Geology and the earth sciences occupy a special place in the academic universe. They are the very tangible examples of chemistry and physics at work in the real world. Not the strange world of atoms and smaller objects where Newtonian physics falls apart into strange new rules. Not the vastness of an unimaginably strange Universe. It is the ground beneath our feet, the flooding of a nearby river, the shock of an earthquake, the price of gasoline at the local pump. It is the prediction of next week's snowstorm, the drought of the next decade, and sea level rise in the next century. It is the planning for the end of an oil economy. An understanding of the earth sciences is critical to making the best choices in resource use and allocation in an overpopulated world.
National parks and monuments are not generally established because they preserve some aspect of physics and chemistry. If they don't preserve a historical battleground or unique plant or animal, they are there because something of geology is worthy of our interest and protection. We may photograph the bears, deer and squirrels that inhabit Yosemite, Yellowstone or Grand Canyon, but the meaning of the parks is in the rocks. The squirrels live everywhere, but the geysers, rock strata and gorges make these places unique. Communicating the meaning and value of these parks to society is prime concern of the park's interpretive rangers.
That brings us to the challenge. To be a geology/earth science major, one needs to be a real polymath, a Homo Universalis (look it up! I had to). It is generally recognized that the candidate needs to master calculus, physics and chemistry, usually in classes that has him or her competing directly with actual math, physics and chemistry majors. It is not the easiest major to pursue. In an ideal academic world, the geo-major would have prerequisites in all of these listed fields before ever setting foot in a physical geology course.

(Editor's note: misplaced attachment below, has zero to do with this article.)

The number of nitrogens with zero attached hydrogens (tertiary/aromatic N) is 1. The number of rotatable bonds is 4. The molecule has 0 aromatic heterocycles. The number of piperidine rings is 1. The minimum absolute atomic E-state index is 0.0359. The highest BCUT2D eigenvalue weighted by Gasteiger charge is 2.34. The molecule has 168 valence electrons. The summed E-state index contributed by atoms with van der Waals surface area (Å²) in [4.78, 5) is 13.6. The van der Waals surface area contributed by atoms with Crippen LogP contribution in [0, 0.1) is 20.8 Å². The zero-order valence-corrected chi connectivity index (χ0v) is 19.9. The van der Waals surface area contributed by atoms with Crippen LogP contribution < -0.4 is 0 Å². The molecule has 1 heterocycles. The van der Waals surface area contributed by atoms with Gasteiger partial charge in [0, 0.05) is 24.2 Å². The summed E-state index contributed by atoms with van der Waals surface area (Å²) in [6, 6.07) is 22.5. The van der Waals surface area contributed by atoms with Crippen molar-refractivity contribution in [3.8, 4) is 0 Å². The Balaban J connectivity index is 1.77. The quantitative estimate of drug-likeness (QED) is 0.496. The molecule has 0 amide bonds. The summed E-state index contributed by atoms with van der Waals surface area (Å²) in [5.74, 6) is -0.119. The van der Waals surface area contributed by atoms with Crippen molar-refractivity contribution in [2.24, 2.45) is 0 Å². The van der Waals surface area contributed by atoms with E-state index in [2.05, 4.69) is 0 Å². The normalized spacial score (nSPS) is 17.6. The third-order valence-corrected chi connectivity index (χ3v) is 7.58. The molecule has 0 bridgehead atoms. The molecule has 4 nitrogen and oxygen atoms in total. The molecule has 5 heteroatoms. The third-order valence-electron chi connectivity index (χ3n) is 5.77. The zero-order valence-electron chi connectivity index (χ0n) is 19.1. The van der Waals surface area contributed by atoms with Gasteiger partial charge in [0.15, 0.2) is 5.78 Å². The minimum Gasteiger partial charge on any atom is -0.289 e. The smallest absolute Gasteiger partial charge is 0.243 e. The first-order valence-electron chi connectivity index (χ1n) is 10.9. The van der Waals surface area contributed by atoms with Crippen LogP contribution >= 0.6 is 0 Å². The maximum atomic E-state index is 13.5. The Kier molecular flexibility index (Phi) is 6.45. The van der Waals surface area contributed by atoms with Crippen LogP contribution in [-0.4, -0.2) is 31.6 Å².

And as Randy points out, the noble gases already have filled outer electron shells, so they don't react or bond with other atoms at all. These elements include helium and argon gas. A moment of truthfulness here: I was actually thinking of the very weak Van der Waals bonds, but the example of the noble gases works much better as a metaphor of non-commitment!
The next step is to understand how these bonds lead to the formation of the crystals (and crystalline solids) we find scattered throughout the crust of the earth (such as the amethyst quartz above). I love crystals, not for spiritual new age reasons, but for the assurance they provide us that there is order in the Universe. They are beautiful reminders of the accomplishments of atomic couch potatoes seeking that nirvana of the lowest energy state possible.